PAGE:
Self-Sufficiency, Responsibility, Preparation, Independence and Other Nonstarters. Part III. The Punchline.

In Part I of this series, I described my history with an insane physically, emotionally and sexually abusive nuclear family that combined with our collective lack of resources made me realize that if the S ever HTF that I would be on my own with no one in my family either willing or able to help.  I decided that I needed to be “successful” in life if I had any hope of securing a safe, sane and comfortable future for myself free from abuse, including abuse from men which I knew by watching and listening to my mother’s experience could and would ruin my life.  In Part II I describe the execution of my plan — I applied and was accepted to law school and graduated at the top of my class, hopeful that a law degree would provide me with the employment skills and financial security I knew I needed to keep myself safe.  I worked my ass off for about 6 years chasing an elusive “savings” and financial safety net that would catch me if I ever needed catching.  In the end, the only substantial money I ever made as a practicing attorney were the legal settlements for two work-related injuries I had suffered on the job as a lawyer.  My career and my best-laid plans were largely a bust by the time I was laid off the final time, lost my apartment in a hurricane, and was diagnosed with a serious debilitating chronic illness, Crohn’s disease.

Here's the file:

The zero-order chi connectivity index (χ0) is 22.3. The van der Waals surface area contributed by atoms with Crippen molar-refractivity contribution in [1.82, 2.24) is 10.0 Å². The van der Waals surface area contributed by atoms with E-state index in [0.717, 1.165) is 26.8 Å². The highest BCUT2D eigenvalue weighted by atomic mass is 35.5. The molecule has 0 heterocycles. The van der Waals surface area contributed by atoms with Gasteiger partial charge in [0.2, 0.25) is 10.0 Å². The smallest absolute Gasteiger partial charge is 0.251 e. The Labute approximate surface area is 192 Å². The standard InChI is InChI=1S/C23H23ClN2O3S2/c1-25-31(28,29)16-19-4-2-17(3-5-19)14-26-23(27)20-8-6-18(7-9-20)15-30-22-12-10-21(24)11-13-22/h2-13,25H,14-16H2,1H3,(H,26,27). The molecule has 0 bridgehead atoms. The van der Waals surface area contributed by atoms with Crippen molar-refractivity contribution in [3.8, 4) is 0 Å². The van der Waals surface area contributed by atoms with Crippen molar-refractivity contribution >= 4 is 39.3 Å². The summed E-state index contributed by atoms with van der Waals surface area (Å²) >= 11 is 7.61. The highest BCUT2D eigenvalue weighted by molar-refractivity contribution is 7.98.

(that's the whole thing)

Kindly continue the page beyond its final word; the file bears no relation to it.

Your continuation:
In this Part III I will dissect and analyze what happened to me as basically the punchline of a cosmic patriarchal and capitalist joke — modern girls and women are led to believe that educations and careers can and will save us from the oppressive lives our mothers and grandmothers led but this is easier said than done.  In reality, my experience and observation has led me to conclude that, under capitalism and patriarchy, women’s “success” or power largely refers to women’s increased spending power as “successful” consumers who make money for other people, where we first accrue an enormous student debt load and then both mandatory and so-called discretionary expenses increase faster than our incomes making the goal of achieving true financial security elusive at best.  Women are in fact prevented in every case from creating safe, sane and comfortable lives for ourselves, including the financial security to protect ourselves from the very worst of patriarchy and capitalism when things go sideways, whether we have careers, or children, or neither or both.  It really doesn’t appear to matter at all.

Continue reading “Self-Sufficiency, Responsibility, Preparation, Independence and Other Nonstarters. Part III. The Punchline.”

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Self-Sufficiency, Responsibility, Preparation, Independence and Other Nonstarters. Part II. The Execution.

In Part I of this series, I described my early motivation to become “successful” professionally in order to secure financial and material control over my future and my life, to create a financial “safety net” in case I ever needed one, and to avoid the oppressive outcomes of my mother and grandmother before me.  In this Part II I describe how I executed my plan.